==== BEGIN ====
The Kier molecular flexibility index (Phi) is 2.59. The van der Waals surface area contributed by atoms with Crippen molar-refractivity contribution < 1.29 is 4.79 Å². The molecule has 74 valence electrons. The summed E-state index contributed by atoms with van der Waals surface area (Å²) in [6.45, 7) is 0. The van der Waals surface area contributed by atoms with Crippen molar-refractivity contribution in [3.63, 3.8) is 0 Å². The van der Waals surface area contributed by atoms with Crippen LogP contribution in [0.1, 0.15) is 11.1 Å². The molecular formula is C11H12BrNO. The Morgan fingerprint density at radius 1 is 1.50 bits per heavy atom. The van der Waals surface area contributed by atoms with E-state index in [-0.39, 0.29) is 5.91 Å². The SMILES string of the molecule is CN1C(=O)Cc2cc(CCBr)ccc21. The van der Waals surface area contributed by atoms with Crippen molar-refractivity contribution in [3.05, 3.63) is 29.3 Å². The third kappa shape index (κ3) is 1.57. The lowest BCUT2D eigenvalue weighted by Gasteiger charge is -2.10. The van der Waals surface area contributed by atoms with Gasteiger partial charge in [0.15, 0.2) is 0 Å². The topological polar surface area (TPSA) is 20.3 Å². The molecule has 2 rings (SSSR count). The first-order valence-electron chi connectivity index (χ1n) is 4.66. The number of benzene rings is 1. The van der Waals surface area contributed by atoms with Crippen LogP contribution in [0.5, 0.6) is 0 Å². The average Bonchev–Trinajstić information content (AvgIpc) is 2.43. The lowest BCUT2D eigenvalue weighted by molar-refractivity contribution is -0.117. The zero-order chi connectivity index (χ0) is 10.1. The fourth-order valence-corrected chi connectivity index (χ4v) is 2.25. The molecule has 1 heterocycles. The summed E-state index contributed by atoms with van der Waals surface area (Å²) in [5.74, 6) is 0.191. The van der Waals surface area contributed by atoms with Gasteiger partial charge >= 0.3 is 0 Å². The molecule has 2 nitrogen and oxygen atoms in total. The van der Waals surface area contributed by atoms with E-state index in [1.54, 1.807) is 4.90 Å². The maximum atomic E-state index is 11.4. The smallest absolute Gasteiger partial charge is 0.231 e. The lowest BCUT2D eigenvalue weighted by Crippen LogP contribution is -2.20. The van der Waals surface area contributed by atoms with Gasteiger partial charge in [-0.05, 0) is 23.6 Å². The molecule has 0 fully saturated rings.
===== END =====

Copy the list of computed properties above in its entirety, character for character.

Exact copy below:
The Kier molecular flexibility index (Phi) is 2.59. The van der Waals surface area contributed by atoms with Crippen molar-refractivity contribution < 1.29 is 4.79 Å². The molecule has 74 valence electrons. The summed E-state index contributed by atoms with van der Waals surface area (Å²) in [6.45, 7) is 0. The van der Waals surface area contributed by atoms with Crippen molar-refractivity contribution in [3.63, 3.8) is 0 Å². The van der Waals surface area contributed by atoms with Crippen LogP contribution in [0.1, 0.15) is 11.1 Å². The molecular formula is C11H12BrNO. The Morgan fingerprint density at radius 1 is 1.50 bits per heavy atom. The van der Waals surface area contributed by atoms with E-state index in [-0.39, 0.29) is 5.91 Å². The SMILES string of the molecule is CN1C(=O)Cc2cc(CCBr)ccc21. The van der Waals surface area contributed by atoms with Crippen molar-refractivity contribution in [3.05, 3.63) is 29.3 Å². The third kappa shape index (κ3) is 1.57. The lowest BCUT2D eigenvalue weighted by Gasteiger charge is -2.10. The van der Waals surface area contributed by atoms with Gasteiger partial charge in [0.15, 0.2) is 0 Å². The topological polar surface area (TPSA) is 20.3 Å². The molecule has 2 rings (SSSR count). The first-order valence-electron chi connectivity index (χ1n) is 4.66. The number of benzene rings is 1. The van der Waals surface area contributed by atoms with Crippen LogP contribution in [0.5, 0.6) is 0 Å². The average Bonchev–Trinajstić information content (AvgIpc) is 2.43. The lowest BCUT2D eigenvalue weighted by molar-refractivity contribution is -0.117. The zero-order chi connectivity index (χ0) is 10.1. The fourth-order valence-corrected chi connectivity index (χ4v) is 2.25. The molecule has 1 heterocycles. The summed E-state index contributed by atoms with van der Waals surface area (Å²) in [5.74, 6) is 0.191. The van der Waals surface area contributed by atoms with Gasteiger partial charge >= 0.3 is 0 Å². The molecule has 2 nitrogen and oxygen atoms in total. The van der Waals surface area contributed by atoms with E-state index in [1.54, 1.807) is 4.90 Å². The maximum atomic E-state index is 11.4. The smallest absolute Gasteiger partial charge is 0.231 e. The lowest BCUT2D eigenvalue weighted by Crippen LogP contribution is -2.20. The van der Waals surface area contributed by atoms with Gasteiger partial charge in [-0.05, 0) is 23.6 Å². The molecule has 0 fully saturated rings.